By Abhishek Sankhyayan
New Delhi: Crude oil touched $ 100 for the first time in seven years shortly after Russia invaded Ukraine. The growing conflict is expected to have major repercussions worldwide, with the West imposing sanctions on one of the world’s largest producers of oil and natural gas.
In such a situation, India may not even be able to bypass the effects of a global crisis. Let’s see how fighting can affect you.
1.Tax collection of government
On January 4, crude was trading around $ 80, at that time the price of oil in Delhi was Rs 95.41 per liter. Crude oil has risen to about 25 percent. The price of crude oil has increased directly by Rs 10 per liter. In such a situation, Petro retailers will review the price of oil and diesel early after the conference results on March 10.
On November 3 last year, the Modi government reduced tariffs on petrol and diesel by Rs 5 and Rs 10 respectively. Following the move, many state governments have also reduced VAT.
As we know, taxes on oil products are a major source of revenue for the state and central governments. Petro products are taxed at the highest level in India compared to our neighbors.
Central Govt will be forced to pass a charge to customers if charges do not go down in the coming weeks. In such cases the Federal and State Governments will have to review the rate of its taxes ie Excise and VAT, which will affect the revenues of the governments. The loss of project revenue will force governments to cut spending on their development projects.
Finance Minister Nirmala Sitharaman told Rajya Sabha that the central government has received Rs 2,10,282 crore in fiscal 2019, Rs 2,19,750 crore in 2020 and Rs 3,71,908 crore in 2021 through Central Excise Diesel on oil and gas. .
2. Rise in Inflation
According to a study by Ernst & Young India, 50 per cent of the country’s total oil market is divided into diesel, 20 per cent gasoline and kerosene and 25 -30 per cent in ATF. In such a situation, the impact of expensive diesel will be seen on immediate cargo costs.
An increase in the prices of oil products indirectly affects labor costs as well. On February 10, the RBI said it expects inflation to touch the tolerance group in March 2022 and will be under control from the next quarter. Essentially, the RBI has projected the CPI (Consumer Price Index) rate to be 5.3 for the current fiscal year and 4.5 for the coming fiscal year 2023.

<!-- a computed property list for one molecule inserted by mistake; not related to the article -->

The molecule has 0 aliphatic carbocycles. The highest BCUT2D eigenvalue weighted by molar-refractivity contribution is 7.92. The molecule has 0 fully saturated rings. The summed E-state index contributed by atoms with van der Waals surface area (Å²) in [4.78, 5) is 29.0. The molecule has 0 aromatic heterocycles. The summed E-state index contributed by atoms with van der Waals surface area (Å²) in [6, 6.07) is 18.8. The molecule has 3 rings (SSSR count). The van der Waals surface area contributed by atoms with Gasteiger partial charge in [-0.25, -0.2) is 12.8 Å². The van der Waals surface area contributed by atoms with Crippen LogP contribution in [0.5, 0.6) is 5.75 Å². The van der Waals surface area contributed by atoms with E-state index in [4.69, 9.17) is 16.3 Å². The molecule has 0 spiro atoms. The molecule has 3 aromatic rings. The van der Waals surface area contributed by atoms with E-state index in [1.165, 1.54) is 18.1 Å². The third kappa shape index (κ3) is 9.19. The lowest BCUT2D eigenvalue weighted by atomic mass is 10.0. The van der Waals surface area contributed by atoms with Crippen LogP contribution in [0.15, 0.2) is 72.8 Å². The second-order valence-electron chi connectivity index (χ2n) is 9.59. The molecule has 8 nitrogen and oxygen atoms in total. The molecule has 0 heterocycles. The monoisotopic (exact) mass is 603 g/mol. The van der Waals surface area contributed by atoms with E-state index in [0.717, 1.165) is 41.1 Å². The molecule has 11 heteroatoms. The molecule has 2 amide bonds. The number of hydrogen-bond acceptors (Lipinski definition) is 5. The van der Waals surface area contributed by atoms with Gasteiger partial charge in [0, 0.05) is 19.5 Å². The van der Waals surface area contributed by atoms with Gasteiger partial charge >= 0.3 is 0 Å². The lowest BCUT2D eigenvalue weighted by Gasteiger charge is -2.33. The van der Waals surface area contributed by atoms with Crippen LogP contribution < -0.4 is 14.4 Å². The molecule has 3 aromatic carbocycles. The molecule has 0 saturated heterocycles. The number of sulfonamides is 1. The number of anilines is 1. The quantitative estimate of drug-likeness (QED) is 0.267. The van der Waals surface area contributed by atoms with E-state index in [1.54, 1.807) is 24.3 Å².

3. Higher interest rates, Expensive loans
The Reserve Bank (RBI) has not revised interest rates for the past two years. Currently, the repo rate is 4%. The RBI and the government believe that low interest rates will create liquidity in the market, which will contribute to growth. But after covid, central banks around the world have warned of a change in operating conditions.
According to the RBI estimate, there is an increase of 0.24 per cent on CPI when oil prices increase by $ 10 per barrel. If the Consumer Price Index (CPI) rises due to higher prices, then the RBI will be under pressure to raise interest rates. In such a situation, your home loans, car loans and personal loans will become more expensive.
4. Impact of Growth GDP
According to the Nomura study, a 10% increase in crude tariffs led to a 0.2 percentage point reduction in GDP growth. The 2022-23 Economic Survey estimates GDP growth of 8-8.5%. However, the projected GDP growth for the next fiscal year is based on an oil price target of $ 70-75 per barrel.
Budgets expect that by the end of this fiscal year, India will register real GDP growth after two years. Due to the Covid crisis, the country’s Gross Domestic Product (GDP) did not increase for two years. In such a situation, a reduction in the GDP growth rate would have a negative impact on the government’s ability to collect taxes and create jobs.
5. Current Account Deficiency
Current account deficit is a situation when the gap between the import value of goods and services exceeds the export value. India’s current account deficit reached $ 9.6 billion in the second quarter (Q2FY 22), which is 1.3 percent of GDP. According to ICRA, it could exceed $ 25 billion in the third quarter.
According to the RBI, an increase in the price of crude oil by $ 10 per barrel increased the current account deficit by 0.5 percent.
If crude oil is generally above $ 100, then CAD (Current Account Deficit) may reach one-third of GDP. Due to which the pressure will be on the rupee and the value of the rupee could fall to 78, said Tanvi Gupta, Chief Security Officer of UBS Security.